Analysts predict that Air Canada’s decision to cancel its $6 billion, 32-aircraft order for Boeing 777s and 787s will give Airbus a vital second chance to secure the fleet replacement deal at one of its key North American customers.

The cancellation came last week when Air Canada carried out a threat to scrap its fleet-renewal plan after failing to reach a labour agreement with its pilots. The cancellation came just before the deadline for Air Canada to pay Boeing a reported $200 million deposit on the order. Air Canada says the cancellation was made “without penalty”.

The airline plans to acquire five used widebody aircraft by 2007 to make up for an anticipated capacity shortfall after the cancellation. It will need two aircraft next year and three more in the third quarter of 2007, The carrier’s president Montie Brewer says in a memo to employees: “I am confident we will be able to fill these gaps and continue to grow at planned rates.”

Under the April agreement with Boeing, three 777-300ERs were due for delivery in 2006, out of a total order for 18 777s and 14 787s. Air Canada declines to say whether the used aircraft will be bought or leased. Observers believe that there may be an opportunity for Airbus to try to change Air Canada’s mind on its fleet strategy. “It opens the door for Airbus,” says Rick Erickson, an aviation consultant at Calgary-based RP Erickson & Associates.

Chief executive of Air Canada’s parent, ACE Aviation Holdings, Robert Milton said on announcing the order in April that the airline had favoured Boeing’s 787 because the A350 was too big. Analysts say Airbus may now be able to sway the airline with a good commercial offer, because Air Canada probably will not be able to place a future Boeing order at the same price as it received in April, as demand surges for the 787. “I don’t think they can get the same deal again [from Boeing], unless there’s some clause in there which we don’t know about.”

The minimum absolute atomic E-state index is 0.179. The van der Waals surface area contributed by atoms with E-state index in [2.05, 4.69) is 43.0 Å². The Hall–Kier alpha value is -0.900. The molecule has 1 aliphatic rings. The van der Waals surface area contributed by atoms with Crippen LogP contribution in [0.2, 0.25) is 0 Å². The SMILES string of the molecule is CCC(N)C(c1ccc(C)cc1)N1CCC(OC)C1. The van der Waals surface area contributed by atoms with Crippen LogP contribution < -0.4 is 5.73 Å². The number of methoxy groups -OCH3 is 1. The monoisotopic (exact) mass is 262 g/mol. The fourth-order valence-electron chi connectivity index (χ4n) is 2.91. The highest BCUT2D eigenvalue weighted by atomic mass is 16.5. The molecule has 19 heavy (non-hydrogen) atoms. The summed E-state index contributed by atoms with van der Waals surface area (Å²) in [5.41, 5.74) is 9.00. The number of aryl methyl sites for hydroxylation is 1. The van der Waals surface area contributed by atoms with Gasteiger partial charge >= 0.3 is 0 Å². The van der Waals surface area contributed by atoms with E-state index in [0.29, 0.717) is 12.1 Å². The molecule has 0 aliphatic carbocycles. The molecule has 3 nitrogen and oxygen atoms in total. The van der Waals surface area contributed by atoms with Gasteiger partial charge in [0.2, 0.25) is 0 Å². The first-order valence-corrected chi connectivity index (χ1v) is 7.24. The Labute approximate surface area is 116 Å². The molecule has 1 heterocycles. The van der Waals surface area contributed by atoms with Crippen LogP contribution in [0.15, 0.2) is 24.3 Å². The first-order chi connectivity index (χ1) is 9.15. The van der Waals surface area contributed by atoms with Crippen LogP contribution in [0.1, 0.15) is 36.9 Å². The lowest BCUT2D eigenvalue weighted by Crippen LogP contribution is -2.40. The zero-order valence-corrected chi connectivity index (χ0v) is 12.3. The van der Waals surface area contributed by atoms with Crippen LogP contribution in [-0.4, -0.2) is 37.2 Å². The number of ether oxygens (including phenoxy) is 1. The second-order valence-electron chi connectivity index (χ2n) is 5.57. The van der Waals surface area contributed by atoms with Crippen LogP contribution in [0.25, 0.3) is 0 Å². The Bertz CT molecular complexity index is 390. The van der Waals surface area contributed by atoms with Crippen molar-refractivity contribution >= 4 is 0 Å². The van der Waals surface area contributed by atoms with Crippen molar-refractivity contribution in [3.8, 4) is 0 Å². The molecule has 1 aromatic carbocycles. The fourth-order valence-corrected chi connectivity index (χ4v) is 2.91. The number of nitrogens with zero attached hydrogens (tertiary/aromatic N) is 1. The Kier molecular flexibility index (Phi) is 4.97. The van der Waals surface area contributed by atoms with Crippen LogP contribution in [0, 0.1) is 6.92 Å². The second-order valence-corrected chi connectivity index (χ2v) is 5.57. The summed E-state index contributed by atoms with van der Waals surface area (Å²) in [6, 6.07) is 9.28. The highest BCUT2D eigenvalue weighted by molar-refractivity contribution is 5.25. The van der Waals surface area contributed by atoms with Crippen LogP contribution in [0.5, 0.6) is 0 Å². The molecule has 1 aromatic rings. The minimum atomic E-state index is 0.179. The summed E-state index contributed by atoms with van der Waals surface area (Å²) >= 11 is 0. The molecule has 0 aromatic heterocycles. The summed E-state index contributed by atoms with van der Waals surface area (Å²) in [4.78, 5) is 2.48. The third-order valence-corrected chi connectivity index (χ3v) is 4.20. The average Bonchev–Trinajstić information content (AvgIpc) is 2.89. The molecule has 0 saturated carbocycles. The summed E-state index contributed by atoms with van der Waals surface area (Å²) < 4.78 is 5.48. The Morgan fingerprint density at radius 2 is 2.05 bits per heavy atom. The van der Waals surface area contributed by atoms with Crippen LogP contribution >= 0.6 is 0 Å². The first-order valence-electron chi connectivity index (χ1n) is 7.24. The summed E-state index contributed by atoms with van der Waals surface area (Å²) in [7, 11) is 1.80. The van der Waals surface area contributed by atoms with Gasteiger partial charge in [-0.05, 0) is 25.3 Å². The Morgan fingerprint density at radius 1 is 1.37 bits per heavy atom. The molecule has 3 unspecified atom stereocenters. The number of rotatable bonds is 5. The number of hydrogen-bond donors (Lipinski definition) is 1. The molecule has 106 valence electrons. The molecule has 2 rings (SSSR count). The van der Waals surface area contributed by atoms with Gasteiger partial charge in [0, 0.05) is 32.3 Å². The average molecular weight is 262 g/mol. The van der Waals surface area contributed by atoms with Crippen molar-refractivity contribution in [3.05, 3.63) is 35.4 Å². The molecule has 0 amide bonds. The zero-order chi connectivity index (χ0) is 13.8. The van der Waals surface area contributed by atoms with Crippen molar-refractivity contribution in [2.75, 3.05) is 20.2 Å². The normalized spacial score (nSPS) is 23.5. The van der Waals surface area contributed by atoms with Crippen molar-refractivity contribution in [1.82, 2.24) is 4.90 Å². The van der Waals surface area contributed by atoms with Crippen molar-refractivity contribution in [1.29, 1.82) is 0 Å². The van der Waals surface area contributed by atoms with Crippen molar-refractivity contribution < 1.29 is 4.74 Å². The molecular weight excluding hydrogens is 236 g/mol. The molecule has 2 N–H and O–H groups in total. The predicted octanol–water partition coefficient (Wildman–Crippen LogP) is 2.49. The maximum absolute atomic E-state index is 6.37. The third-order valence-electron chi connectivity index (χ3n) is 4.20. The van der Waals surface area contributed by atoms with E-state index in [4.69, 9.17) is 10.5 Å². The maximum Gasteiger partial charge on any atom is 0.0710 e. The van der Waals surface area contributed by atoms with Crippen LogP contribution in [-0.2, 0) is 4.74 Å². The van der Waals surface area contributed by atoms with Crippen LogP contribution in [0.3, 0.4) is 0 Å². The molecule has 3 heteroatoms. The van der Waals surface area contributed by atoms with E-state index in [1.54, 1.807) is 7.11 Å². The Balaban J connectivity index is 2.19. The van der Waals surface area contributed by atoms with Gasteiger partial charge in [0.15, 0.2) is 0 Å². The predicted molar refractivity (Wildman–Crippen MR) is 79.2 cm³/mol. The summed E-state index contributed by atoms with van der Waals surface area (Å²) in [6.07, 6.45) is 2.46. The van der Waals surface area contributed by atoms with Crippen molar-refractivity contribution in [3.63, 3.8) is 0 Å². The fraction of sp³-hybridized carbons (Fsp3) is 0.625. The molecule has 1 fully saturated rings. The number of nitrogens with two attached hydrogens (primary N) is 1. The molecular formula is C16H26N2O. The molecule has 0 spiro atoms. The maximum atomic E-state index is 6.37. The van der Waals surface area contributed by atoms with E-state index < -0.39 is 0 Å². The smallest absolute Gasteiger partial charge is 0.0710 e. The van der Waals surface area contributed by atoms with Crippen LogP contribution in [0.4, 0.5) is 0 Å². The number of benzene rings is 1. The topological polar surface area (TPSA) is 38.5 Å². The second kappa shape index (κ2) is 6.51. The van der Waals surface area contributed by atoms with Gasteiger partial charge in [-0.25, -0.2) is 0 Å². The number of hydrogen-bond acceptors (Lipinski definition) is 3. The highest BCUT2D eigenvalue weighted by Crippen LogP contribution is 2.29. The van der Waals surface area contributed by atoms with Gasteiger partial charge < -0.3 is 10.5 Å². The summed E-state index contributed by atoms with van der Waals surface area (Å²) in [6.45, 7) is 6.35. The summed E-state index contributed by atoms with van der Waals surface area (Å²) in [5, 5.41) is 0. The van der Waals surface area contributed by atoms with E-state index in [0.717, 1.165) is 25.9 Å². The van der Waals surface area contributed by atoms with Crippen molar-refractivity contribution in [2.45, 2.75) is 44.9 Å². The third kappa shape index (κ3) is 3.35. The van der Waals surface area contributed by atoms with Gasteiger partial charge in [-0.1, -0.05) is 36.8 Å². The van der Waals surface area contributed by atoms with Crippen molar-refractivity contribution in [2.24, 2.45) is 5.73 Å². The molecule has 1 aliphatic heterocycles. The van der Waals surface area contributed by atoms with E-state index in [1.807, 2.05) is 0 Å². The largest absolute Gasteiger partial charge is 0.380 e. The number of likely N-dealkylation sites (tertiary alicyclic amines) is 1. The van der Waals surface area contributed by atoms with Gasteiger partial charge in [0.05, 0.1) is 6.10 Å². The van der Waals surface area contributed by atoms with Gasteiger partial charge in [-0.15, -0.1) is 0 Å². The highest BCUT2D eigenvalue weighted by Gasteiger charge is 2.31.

The cancellation means Air Canada will retain its Airbus widebody fleet of eight A330-300s, 10 A340-300s and two A340-500s, at least until a revised fleet plan is put in place. Some of these aircraft will need upgrading, broadening the scope of Air Canada’s programme to refurbish its cabins at a cost of about $5 million per aircraft. The airline says there is no change to Milton’s comment in April that the airline would “not be taking” three Airbus A340-600s it had on order, although these aircraft remain on Airbus’s books.


Source: Flight International